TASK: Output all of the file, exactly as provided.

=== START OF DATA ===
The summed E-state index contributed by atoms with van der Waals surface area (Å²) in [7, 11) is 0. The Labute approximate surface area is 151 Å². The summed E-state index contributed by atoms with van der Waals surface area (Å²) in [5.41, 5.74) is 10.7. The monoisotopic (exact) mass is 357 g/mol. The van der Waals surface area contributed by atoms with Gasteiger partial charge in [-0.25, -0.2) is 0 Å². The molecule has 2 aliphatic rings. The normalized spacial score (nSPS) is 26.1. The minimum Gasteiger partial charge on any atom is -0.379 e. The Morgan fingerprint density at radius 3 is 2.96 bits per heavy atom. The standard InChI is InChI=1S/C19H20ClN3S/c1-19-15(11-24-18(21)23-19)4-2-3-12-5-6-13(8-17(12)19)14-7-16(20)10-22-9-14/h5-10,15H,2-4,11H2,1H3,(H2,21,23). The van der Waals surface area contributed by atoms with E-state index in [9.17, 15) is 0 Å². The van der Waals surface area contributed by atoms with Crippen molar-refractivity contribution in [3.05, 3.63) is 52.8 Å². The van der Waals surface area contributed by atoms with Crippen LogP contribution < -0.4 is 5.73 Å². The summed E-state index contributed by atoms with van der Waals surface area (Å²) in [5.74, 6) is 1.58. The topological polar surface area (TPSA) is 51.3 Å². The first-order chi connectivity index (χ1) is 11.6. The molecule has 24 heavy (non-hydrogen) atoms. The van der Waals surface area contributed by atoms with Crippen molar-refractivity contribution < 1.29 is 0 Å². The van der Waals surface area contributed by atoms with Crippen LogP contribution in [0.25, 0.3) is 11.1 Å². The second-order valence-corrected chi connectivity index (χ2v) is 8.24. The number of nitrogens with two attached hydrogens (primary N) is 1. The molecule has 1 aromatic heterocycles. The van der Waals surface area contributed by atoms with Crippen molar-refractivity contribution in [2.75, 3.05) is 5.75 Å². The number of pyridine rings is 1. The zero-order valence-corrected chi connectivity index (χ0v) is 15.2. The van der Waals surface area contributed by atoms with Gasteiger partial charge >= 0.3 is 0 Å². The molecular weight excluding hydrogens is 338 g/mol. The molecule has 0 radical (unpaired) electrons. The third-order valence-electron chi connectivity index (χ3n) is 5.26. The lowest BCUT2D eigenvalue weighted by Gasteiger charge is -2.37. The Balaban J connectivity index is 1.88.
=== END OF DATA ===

The summed E-state index contributed by atoms with van der Waals surface area (Å²) in [7, 11) is 0. The Labute approximate surface area is 151 Å². The summed E-state index contributed by atoms with van der Waals surface area (Å²) in [5.41, 5.74) is 10.7. The monoisotopic (exact) mass is 357 g/mol. The van der Waals surface area contributed by atoms with Gasteiger partial charge in [-0.25, -0.2) is 0 Å². The molecule has 2 aliphatic rings. The normalized spacial score (nSPS) is 26.1. The minimum Gasteiger partial charge on any atom is -0.379 e. The Morgan fingerprint density at radius 3 is 2.96 bits per heavy atom. The standard InChI is InChI=1S/C19H20ClN3S/c1-19-15(11-24-18(21)23-19)4-2-3-12-5-6-13(8-17(12)19)14-7-16(20)10-22-9-14/h5-10,15H,2-4,11H2,1H3,(H2,21,23). The van der Waals surface area contributed by atoms with E-state index in [9.17, 15) is 0 Å². The van der Waals surface area contributed by atoms with Crippen molar-refractivity contribution in [3.05, 3.63) is 52.8 Å². The van der Waals surface area contributed by atoms with Crippen LogP contribution < -0.4 is 5.73 Å². The summed E-state index contributed by atoms with van der Waals surface area (Å²) in [5.74, 6) is 1.58. The topological polar surface area (TPSA) is 51.3 Å². The first-order chi connectivity index (χ1) is 11.6. The molecule has 24 heavy (non-hydrogen) atoms. The van der Waals surface area contributed by atoms with Crippen molar-refractivity contribution < 1.29 is 0 Å². The van der Waals surface area contributed by atoms with Crippen LogP contribution in [0.25, 0.3) is 11.1 Å². The second-order valence-corrected chi connectivity index (χ2v) is 8.24. The number of nitrogens with two attached hydrogens (primary N) is 1. The molecule has 1 aromatic heterocycles. The van der Waals surface area contributed by atoms with Crippen molar-refractivity contribution in [2.75, 3.05) is 5.75 Å². The number of pyridine rings is 1. The zero-order valence-corrected chi connectivity index (χ0v) is 15.2. The van der Waals surface area contributed by atoms with Gasteiger partial charge >= 0.3 is 0 Å². The molecular weight excluding hydrogens is 338 g/mol. The molecule has 0 radical (unpaired) electrons. The third-order valence-electron chi connectivity index (χ3n) is 5.26. The lowest BCUT2D eigenvalue weighted by Gasteiger charge is -2.37. The Balaban J connectivity index is 1.88.